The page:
Premier ‘understands’ why you’re frustrated by NWT officials’ vacations

Last modified: January 5, 2021 at 7:10pm

NWT Premier Caroline Cochrane says she understands residents’ frustration at the decision of three senior officials to travel outside the territory over the holiday period, despite her government’s request that residents not do so.

Cochrane said she would speak with all of the territory’s deputy ministers to ensure they consider public perception when making future travel plans. 

“It’s important that we lead by example and make the same sacrifices we are asking of you during the pandemic,” she said. 


Since the start of the pandemic, NWT health officials have strongly discouraged non-essential travel outside the territory during the pandemic, including a plea not to travel or have out-of-territory visitors over the winter holiday as cases of Covid-19 surged elsewhere in Canada.

On Tuesday morning, the CBC reported two NWT deputy ministers had nevertheless travelled south during the holidays. According to the broadcaster, deputy health minister Bruce Cooper travelled to Newfoundland while Covid-19 secretariat boss Russell Neudorf went to British Columbia.

Both were said to be spending time with family, a reason the territory had previously suggested was insufficient to warrant travel at such a key moment in the fight against the virus, with vaccines on the way but new variants emerging.

Cochrane confirmed a third senior official had also travelled outside the territory during the same period. That official has not been named.


Asked by Cabin Radio if she was aware of the officials’ plans before they travelled and had discussed those plans in advance, Cochrane said she “was not at liberty” to discuss personal leave.

She said that while the territory discourages non-essential travel, it cannot legally stop people crossing borders. Citing the territory’s rule that almost all residents returning to the territory isolate for two weeks, she said all three officials were following that instruction.

Damien Healy, a spokesperson for the Department of Health and Social Services told Cabin Radio the department would not comment on the personal travel of public servants. 

“It is recognized that there may be extenuating personal circumstances that lead residents, including public servants, to travel outside of the NWT,” Healey wrote in a statement.

“We understand and respect their decisions to do so, and the GNWT is confident that employees who travel will follow the public health orders when they return in order to continue to protect the communities they serve.”


No ministers travelled over Christmas

A spokesperson for Cochrane’s cabinet said none of the territory’s ministers had travelled outside the NWT since December 23. The territory’s database of ministerial travel suggests no minister has travelled outside the territory in relation to their role since the start of the pandemic. 

Cochrane told reporters that since November, only one minister had left the territory for a personal matter. 

Regular MLAs Frieda Martselos, Kevin O’Reilly, Steve Norn, Jackson Lafferty, Caitlin Cleveland, Rylund Johnson, Ron Bonnetrouge, Lesa Semmler, and Rocky Simpson all told Cabin Radio they did not travel outside of territory over the holiday season.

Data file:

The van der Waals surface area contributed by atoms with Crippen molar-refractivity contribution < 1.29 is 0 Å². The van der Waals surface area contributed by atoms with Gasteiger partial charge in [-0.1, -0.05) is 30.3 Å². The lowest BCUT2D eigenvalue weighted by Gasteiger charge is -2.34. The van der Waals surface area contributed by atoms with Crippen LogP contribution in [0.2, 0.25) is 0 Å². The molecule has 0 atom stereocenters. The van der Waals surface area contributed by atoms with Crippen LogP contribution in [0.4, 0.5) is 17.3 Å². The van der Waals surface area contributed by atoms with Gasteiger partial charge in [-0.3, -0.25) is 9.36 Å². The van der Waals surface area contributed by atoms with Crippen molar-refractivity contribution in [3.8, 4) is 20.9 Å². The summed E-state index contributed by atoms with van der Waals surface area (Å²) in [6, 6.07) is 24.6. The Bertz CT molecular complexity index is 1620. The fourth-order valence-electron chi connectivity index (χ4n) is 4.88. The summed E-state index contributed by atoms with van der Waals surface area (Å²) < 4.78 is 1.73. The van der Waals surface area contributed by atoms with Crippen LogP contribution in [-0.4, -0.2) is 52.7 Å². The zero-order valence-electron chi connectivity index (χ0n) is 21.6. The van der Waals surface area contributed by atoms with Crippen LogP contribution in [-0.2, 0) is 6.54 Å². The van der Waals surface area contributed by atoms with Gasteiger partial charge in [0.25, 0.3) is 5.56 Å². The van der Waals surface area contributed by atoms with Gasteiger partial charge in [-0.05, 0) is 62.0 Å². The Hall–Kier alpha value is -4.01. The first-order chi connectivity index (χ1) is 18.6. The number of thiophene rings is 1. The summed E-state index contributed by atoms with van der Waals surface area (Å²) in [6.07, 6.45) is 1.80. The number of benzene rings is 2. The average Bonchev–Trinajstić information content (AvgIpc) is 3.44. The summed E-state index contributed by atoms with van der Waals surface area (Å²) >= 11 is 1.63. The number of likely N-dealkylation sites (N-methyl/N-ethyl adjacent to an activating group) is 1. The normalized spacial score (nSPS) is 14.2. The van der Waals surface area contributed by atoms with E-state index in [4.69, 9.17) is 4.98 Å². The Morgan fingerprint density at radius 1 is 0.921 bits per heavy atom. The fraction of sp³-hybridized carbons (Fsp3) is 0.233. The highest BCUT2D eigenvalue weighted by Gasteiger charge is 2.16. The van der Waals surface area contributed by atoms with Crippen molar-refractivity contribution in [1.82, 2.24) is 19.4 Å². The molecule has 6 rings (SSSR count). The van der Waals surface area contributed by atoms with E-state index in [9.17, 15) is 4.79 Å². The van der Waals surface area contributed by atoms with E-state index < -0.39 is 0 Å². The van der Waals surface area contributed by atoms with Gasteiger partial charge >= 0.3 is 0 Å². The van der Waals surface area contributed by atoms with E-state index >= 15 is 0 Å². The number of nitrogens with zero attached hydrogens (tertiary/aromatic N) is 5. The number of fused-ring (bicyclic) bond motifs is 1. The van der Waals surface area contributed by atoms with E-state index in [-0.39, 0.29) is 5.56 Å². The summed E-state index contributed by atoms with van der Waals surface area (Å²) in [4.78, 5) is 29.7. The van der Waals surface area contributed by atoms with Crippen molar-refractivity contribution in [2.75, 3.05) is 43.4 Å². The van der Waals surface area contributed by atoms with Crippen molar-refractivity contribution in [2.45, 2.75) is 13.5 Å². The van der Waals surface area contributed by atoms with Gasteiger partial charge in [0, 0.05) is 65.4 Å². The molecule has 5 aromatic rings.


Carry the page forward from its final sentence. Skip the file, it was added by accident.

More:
Speaker of the House Frederick Blake said he had not travelled outside the territory during the pandemic save for a hunting trip before Christmas to Rock River, located just outside the NWT border. 

Katrina Nokleby, MLA for Great Slave, did travel to British Columbia over the holiday period. She was taking care of her late mother’s belongings. 

While the territory has covered the costs of any resident staying in one of the territory’s isolation centres, anyone returning from non-essential travel must now pay for it themselves, with few exceptions. 

‘No one should be vacationing abroad’

Politicians in southern Canada are facing scrutiny for choosing to travel outside their provinces, and in some cases outside the country, during the pandemic. Premier Cochrane noted NWT officials had not spent their vacations abroad.

“Nobody took a holiday in another country,” she said.

In an address from Ottawa’s Rideau Cottage earlier on Tuesday, Prime Minister Justin Trudeau highlighted the many Canadians who did not travel or have gatherings during the holidays, along with the importance of following public health rules. 

“We’ve been very clear, no one should be vacationing abroad right now,” he said. 

“So many people gave up so much more than just a vacation over the holidays. There’s a reason so many Canadians made those tough but responsible decisions. There’s a reason so many Canadians did their part. It was for the people around them.”

Starting on Thursday, travellers returning to Canada must have a negative Covid-19 test prior to boarding their flight before they will be allowed back into the country. International travellers are required to isolate for two weeks. 

“As new strains of Covid-19 emerge, as cases skyrocket in countless countries, this is the time to double down on keeping you and your family safe,” Trudeau said. 

According to CTV’s Covid-19 tracker, there are currently 78,410 active cases across Canada. As of Tuesday, 16,187 people had died after contracting the disease.